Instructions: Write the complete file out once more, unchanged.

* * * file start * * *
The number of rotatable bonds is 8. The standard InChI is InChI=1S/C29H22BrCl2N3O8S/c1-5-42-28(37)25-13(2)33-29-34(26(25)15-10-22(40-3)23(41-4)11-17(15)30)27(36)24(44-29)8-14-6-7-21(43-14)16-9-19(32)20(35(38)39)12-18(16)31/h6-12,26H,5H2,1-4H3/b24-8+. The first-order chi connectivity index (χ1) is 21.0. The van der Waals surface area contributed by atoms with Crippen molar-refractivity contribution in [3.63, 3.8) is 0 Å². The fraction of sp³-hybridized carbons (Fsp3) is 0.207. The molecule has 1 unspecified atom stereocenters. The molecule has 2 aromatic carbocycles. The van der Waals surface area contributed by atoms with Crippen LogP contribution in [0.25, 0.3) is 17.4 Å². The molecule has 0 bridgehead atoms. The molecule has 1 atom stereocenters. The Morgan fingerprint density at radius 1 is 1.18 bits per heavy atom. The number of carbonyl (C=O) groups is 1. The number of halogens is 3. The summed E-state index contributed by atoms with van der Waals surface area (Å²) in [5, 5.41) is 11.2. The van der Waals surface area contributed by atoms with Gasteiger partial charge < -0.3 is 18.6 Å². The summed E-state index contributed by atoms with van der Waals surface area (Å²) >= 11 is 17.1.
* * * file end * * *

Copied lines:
The number of rotatable bonds is 8. The standard InChI is InChI=1S/C29H22BrCl2N3O8S/c1-5-42-28(37)25-13(2)33-29-34(26(25)15-10-22(40-3)23(41-4)11-17(15)30)27(36)24(44-29)8-14-6-7-21(43-14)16-9-19(32)20(35(38)39)12-18(16)31/h6-12,26H,5H2,1-4H3/b24-8+. The first-order chi connectivity index (χ1) is 21.0. The van der Waals surface area contributed by atoms with Crippen molar-refractivity contribution in [3.63, 3.8) is 0 Å². The fraction of sp³-hybridized carbons (Fsp3) is 0.207. The molecule has 1 unspecified atom stereocenters. The molecule has 2 aromatic carbocycles. The van der Waals surface area contributed by atoms with Crippen LogP contribution in [0.25, 0.3) is 17.4 Å². The molecule has 0 bridgehead atoms. The molecule has 1 atom stereocenters. The Morgan fingerprint density at radius 1 is 1.18 bits per heavy atom. The number of carbonyl (C=O) groups is 1. The number of halogens is 3. The summed E-state index contributed by atoms with van der Waals surface area (Å²) in [5, 5.41) is 11.2. The van der Waals surface area contributed by atoms with Gasteiger partial charge < -0.3 is 18.6 Å². The summed E-state index contributed by atoms with van der Waals surface area (Å²) >= 11 is 17.1.